Push to silence Modi’s critics hits Arundhati Roy

Narendra Modi recently won a third term as Indian prime minister after his BJP was returned to power, albeit as part of a minority government leading the National Democratic Alliance (NDA) coalition. Having expected to win another majority from which to pursue his Hindu nationalist – or Hindutva – agenda, Modi will have to operate within the constraints of a considerably reduced mandate.

His government – dubbed “Modi 3.0” in India – has plenty to do including completing its program of reforms and reworking foreign investment policy. Yet barely had the new government been sworn in than the BJP lieutenant governor of New Delhi was given the go-ahead for the prosecution of the noted author and public intellectual, Arundhati Roy for remarks she made as far back as 2010 about the disputed territory of Kashmir.

Roy and Sheikh Showkat Hussain, formerly professor at the Central University of Kashmir, have been charged under the Unlawful Activities Prevention Act (UAPA) – an anti-terrorism measure. The charges relate to “provocative” speeches they made at a seminar in October 2010, which allegedly “propagated the separation of Kashmir from India.”

But all this was 14 years ago, before the BJP took power nationally in 2014. Why is the Modi government risking international opprobrium by persecuting such an internationally famous figure over what she said years in the past?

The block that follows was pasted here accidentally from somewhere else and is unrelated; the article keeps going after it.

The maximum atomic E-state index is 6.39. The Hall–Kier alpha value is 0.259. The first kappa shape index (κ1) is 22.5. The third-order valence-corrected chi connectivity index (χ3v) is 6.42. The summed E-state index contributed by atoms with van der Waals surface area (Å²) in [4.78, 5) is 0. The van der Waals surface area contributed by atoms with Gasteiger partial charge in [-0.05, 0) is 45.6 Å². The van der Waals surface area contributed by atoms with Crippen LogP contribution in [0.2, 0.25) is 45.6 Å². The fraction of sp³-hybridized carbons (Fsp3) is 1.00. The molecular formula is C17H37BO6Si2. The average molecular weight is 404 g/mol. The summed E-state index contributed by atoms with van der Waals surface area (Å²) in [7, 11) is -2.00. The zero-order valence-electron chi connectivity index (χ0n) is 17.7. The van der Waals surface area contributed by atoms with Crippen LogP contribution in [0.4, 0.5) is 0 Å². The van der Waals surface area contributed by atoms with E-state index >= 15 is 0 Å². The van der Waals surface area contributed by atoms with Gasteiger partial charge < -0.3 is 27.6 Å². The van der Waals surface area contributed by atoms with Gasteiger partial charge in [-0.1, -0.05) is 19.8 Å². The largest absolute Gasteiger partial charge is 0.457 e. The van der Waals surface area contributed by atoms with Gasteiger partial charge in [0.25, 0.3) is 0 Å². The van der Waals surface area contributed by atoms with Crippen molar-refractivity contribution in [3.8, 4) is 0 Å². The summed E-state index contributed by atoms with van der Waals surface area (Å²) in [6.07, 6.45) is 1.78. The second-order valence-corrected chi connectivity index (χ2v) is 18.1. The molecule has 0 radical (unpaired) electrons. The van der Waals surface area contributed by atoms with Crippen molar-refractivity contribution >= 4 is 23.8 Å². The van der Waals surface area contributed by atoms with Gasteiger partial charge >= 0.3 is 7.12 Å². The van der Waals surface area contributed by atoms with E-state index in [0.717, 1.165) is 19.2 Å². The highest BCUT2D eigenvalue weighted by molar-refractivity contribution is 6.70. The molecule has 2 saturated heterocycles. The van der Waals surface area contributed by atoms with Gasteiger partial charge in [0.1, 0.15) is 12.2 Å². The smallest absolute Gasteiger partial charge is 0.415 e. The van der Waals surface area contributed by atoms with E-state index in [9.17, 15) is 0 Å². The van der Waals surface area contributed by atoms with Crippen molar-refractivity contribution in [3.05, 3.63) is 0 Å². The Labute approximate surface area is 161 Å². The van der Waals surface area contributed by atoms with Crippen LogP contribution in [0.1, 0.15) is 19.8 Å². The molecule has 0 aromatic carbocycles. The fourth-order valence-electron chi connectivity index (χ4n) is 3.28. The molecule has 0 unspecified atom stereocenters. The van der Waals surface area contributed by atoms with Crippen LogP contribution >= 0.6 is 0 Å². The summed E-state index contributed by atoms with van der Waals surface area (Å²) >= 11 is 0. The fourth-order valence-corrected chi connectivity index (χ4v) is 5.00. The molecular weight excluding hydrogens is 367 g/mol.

The answer is that picking a fight over Kashmir is an easy win for Modi’s style of Hindu nationalism. Anyone who insists on raising the myriad problems of militarization, mismanagement, human rights abuses and repression in Kashmir tends to be accused of being anti-national, seditious, pro-Pakistani or terrorist.

Modi’s BJP has been in power for a decade and has introduced major constitutional changes in the Jammu & Kashmir region. But the government has addressed neither militancy in the region nor India’s loss of considerable amounts of territory to China along the line of actual control.

The BJP opted not to field any candidates in Muslim-majority Kashmir in the 2024 election (it had two candidates in neighbouring Hindu majority Jammu). At the polls voters shunned candidates from Kashmir’s mainstream pro-India parties, preferring local independents who had opposed the Modi government’s decision to revoke Jammu and Kashmir’s special status. One of the candidates elected has been in prison in Delhi since shortly after the decision was taken in 2019.

As a result, the BJP is clearly ultra-sensitive about Kashmir. Targeting a globally prominent figure such as Roy in such a vindictive manner is part of a multi-pronged political strategy aimed at baiting and discrediting opponents of Modi’s Hindu nationalist ambitions.


The BJP wants to use the persecution of Roy – and other progressives and Kashmiris – as leverage over its main political rival, the Congress party-led Indian National Developmental Inclusive Alliance (India), which outperformed expectations in the recent election. If the alliance speaks out over stunts like this, it risks being delegitimized as “anti-national.” If it stays silent, it risks alienating its own progressive supporters.